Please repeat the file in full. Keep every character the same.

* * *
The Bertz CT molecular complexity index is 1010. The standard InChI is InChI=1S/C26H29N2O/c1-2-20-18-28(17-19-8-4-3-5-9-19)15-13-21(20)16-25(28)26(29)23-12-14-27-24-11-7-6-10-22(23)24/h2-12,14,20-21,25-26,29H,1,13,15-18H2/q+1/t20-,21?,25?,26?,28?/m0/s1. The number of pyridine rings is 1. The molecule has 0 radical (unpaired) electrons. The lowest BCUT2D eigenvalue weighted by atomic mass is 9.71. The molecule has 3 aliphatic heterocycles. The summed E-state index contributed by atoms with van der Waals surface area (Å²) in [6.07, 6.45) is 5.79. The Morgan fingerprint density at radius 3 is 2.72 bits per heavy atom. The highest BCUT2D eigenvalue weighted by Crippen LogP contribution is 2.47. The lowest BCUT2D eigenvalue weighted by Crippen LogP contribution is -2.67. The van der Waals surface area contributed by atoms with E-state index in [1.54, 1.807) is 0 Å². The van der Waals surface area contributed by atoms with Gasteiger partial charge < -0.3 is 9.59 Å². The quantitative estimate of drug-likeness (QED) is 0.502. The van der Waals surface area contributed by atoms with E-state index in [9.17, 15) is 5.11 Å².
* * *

The Bertz CT molecular complexity index is 1010. The standard InChI is InChI=1S/C26H29N2O/c1-2-20-18-28(17-19-8-4-3-5-9-19)15-13-21(20)16-25(28)26(29)23-12-14-27-24-11-7-6-10-22(23)24/h2-12,14,20-21,25-26,29H,1,13,15-18H2/q+1/t20-,21?,25?,26?,28?/m0/s1. The number of pyridine rings is 1. The molecule has 0 radical (unpaired) electrons. The lowest BCUT2D eigenvalue weighted by atomic mass is 9.71. The molecule has 3 aliphatic heterocycles. The summed E-state index contributed by atoms with van der Waals surface area (Å²) in [6.07, 6.45) is 5.79. The Morgan fingerprint density at radius 3 is 2.72 bits per heavy atom. The highest BCUT2D eigenvalue weighted by Crippen LogP contribution is 2.47. The lowest BCUT2D eigenvalue weighted by Crippen LogP contribution is -2.67. The van der Waals surface area contributed by atoms with E-state index in [1.54, 1.807) is 0 Å². The van der Waals surface area contributed by atoms with Gasteiger partial charge < -0.3 is 9.59 Å². The quantitative estimate of drug-likeness (QED) is 0.502. The van der Waals surface area contributed by atoms with E-state index in [9.17, 15) is 5.11 Å².